This February, the Power Rangers are going to get a whole new spin in Power Rangers Beast Morphers!
In Beast Morphers, scientists combine animal DNA with a new substance called Morph-X to enhance their secret agents into Power Rangers! With animal powers and super spy tech, the Rangers must protect their Morphing Grid from an evil computer virus and his robotic henchmen.
Now, I know what you’re thinking. “Who cares? There’s, like, twenty iterations of Power Rangers already. So what if there’s another one?” But Beast Morphers has the potential to be a huge milestone in the already long running series for a few reasons.
Beast Morphers has a unique look from every other series.
Beast Morphers is based on 2012’s Tokumei Sentai Go-Busters. Since it debuted immediately after a massive anniversary season celebrating 35 straight years of Super Sentai, the producers decided to shake things up a bit with Go-Busters. The result?
Heroes clad in leather instead of spandex, high-reflective shades instead of black visors, and mecha that emphasize highly detailed and functional individual components instead of over-the-top combinations (though they all still combine). From experience, the spandex look can be a turn-off for kids who want something more realistic from their superheroes, and Beast Morphers will give them just that.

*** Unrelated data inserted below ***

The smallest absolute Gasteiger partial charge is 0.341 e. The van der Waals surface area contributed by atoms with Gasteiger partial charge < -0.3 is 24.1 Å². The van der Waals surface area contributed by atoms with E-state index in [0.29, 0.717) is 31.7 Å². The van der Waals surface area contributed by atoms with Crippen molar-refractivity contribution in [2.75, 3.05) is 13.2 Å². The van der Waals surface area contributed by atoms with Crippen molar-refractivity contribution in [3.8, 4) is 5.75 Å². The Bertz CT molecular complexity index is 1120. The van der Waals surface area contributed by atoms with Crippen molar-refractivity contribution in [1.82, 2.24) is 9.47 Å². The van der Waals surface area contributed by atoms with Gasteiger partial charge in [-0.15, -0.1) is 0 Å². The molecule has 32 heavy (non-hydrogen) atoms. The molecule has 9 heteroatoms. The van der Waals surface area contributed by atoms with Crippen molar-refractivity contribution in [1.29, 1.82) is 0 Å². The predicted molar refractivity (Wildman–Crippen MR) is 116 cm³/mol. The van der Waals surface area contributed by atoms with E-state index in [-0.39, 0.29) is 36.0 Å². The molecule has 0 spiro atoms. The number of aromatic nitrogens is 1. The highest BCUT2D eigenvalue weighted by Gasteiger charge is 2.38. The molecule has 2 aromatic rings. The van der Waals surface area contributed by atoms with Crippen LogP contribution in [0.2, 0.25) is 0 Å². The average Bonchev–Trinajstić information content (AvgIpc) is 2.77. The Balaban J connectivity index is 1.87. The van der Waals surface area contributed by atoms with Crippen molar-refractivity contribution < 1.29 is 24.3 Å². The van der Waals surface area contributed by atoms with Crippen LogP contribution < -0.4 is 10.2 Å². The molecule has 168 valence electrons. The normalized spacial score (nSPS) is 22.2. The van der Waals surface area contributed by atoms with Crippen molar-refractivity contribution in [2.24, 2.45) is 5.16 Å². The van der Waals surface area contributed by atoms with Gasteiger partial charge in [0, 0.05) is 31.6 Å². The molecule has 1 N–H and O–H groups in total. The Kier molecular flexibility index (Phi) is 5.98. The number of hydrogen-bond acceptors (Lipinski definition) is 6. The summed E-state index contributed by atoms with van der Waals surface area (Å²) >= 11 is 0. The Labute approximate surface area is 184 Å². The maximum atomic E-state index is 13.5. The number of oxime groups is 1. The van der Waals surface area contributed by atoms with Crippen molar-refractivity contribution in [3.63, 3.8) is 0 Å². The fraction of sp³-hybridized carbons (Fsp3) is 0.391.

The source material also took itself seriously.
Aside from the Red Ranger’s crippling fear of chickens, Go-Busters was a fairly straightforward action series. There are no explicitly goofy concepts, like farting robots or hamburger morphers (all real things from actual seasons, mind you.)
Usually, sillier stuff like that is edited out of the Power Rangers adaptations or embraced in embarrassing ways. For Beast Morphers, there’s nothing for the production team to work around. In speaking of the producers…
Beast Morphers has a new creative team behind the scenes.
Earlier this year, toy giant Hasbro bought out Power Rangers from Saban Brands, who had been producing the series for Nickelodeon since 2011’s Power Rangers Samurai. Saban Brands has since closed its doors, leaving Hasbro to produce Beast Morphers all on its own.
Hasbro definitely wants to make a strong first impression for their debut outing. Not only did they pay $522 million for the property (along with several others), they’ve also taken over the toy lines from Bandai. There’s a lot at stake if Beast Morphers ends up tanking, so I have no doubt that they’re going to pull out every stop to guarantee their success.
Beast Morphers represents the start of a new era for Power Rangers, one that fans will want to watch closely. I know I’m going to tune in for the debut in February!
What do you think about the buzz around Beast Morphers? Let us at Nerdbot know in the comments!